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Old 03-24-2012, 01:43 PM   #29
Alex Megann
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Re: Response to: It Had to be Felt #4: Arikawa Sadateru: "Please, put your hand Down!

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Jamie Yugawa wrote: View Post
This is another great video of a rare demo. http://www.youtube.com/watch?v=TKgZCEnhaiA
I'm not sure if I could say I enjoyed the clip or not. I can imagine some people describing it as a bit of a car crash.

Niall Matthews kept his dignity, but I wouldn't be surprised if the other two ukes were taking part as some kind of punishment...

Alex
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Old 03-24-2012, 06:40 PM   #30
Mark Mueller
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Re: Response to: It Had to be Felt #4: Arikawa Sadateru: "Please, put your hand Down!

Hmmmm? Not sure what to think.....Appears very sloppy with very compliant uke....and then intentional cranking of the arm/shoulder after the fact......kind of ugly.
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Old 03-24-2012, 08:12 PM   #31
graham christian
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Re: Response to: It Had to be Felt #4: Arikawa Sadateru: "Please, put your hand Down!

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Jamie Yugawa wrote: View Post
This is another great video of a rare demo. http://www.youtube.com/watch?v=TKgZCEnhaiA
I liked this one too. Don't think I would call it sloppy.

He has a very 'no nonsense' or 'samurai' type approach from my perspective. I noticed also he is always unruffled.

I also liked the fact that each technique 'spoke loudly' as to what it was, I doubt anyone could say they were not effective. Down meant down, throws meant go, pins meant pinned. Very definite. No chance to 'argue'.

For me although thorough and definite they still maintained compassion.

Of the Ukes well Niall I was very impressed by. He didn't 'collapse' or give way throughout and his spirit was always on Arikawa Sensei without break. A fine example of budo spirit.

In summery.......Fudoshin.

Peace.G.
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Old 03-24-2012, 08:37 PM   #32
Basia Halliop
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Re: Response to: It Had to be Felt #4: Arikawa Sadateru: "Please, put your hand Down!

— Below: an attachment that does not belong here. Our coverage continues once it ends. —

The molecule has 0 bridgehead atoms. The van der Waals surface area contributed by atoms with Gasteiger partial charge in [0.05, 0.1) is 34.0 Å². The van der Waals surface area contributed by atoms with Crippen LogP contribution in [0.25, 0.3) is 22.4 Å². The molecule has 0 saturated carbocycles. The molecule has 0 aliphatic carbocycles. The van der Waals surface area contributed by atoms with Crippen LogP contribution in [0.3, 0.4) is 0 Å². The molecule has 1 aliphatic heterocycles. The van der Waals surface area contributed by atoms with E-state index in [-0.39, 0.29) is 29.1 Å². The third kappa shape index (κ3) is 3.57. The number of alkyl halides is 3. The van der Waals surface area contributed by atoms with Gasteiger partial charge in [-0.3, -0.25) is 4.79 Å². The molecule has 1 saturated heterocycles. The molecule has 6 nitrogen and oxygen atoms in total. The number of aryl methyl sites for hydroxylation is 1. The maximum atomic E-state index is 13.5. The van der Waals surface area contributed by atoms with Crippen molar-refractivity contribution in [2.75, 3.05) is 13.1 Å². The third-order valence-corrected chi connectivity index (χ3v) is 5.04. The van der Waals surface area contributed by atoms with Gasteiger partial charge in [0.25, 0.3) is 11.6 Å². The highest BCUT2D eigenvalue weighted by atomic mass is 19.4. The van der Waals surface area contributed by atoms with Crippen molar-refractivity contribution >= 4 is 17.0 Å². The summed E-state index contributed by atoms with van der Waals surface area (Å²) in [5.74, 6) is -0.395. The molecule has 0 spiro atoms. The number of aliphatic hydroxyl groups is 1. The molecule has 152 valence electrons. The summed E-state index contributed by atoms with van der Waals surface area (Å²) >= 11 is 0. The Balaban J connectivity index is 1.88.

It's hard to tell without taking ukemi yourself or talking to people who have, or knowing the relationship between the uke and nage...

But it does rather seem as if he's cranking the pins hard once the ukes are fully controlled and have submitted. So I can see how someone could say it looked ugly. It looks like he's taking advantage of someone being trapped to hurt them further.
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Old 03-24-2012, 08:46 PM   #33
Basia Halliop
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Re: Response to: It Had to be Felt #4: Arikawa Sadateru: "Please, put your hand Down!

"I doubt anyone could say they were not effective"

Well, I don't know about that. I suspect they probably were effective, and they 'looked' effective, and I'm certainly not about to argue that they weren't, but the ukes didn't appear to be trying to counter at all in any way (nor attacking in a particularly dangerous way), so I don't know if there's actually enough info to go on, to be able to say for sure whether or not they could have countered or escaped if they had tried.

At least I can't see one way or another personally, though someone more experienced than me could probably see a presence or lack of openings much better than I could. I can't usually tell except in fairly extreme cases.
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Old 03-24-2012, 09:02 PM   #34
graham christian
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Re: Response to: It Had to be Felt #4: Arikawa Sadateru: "Please, put your hand Down!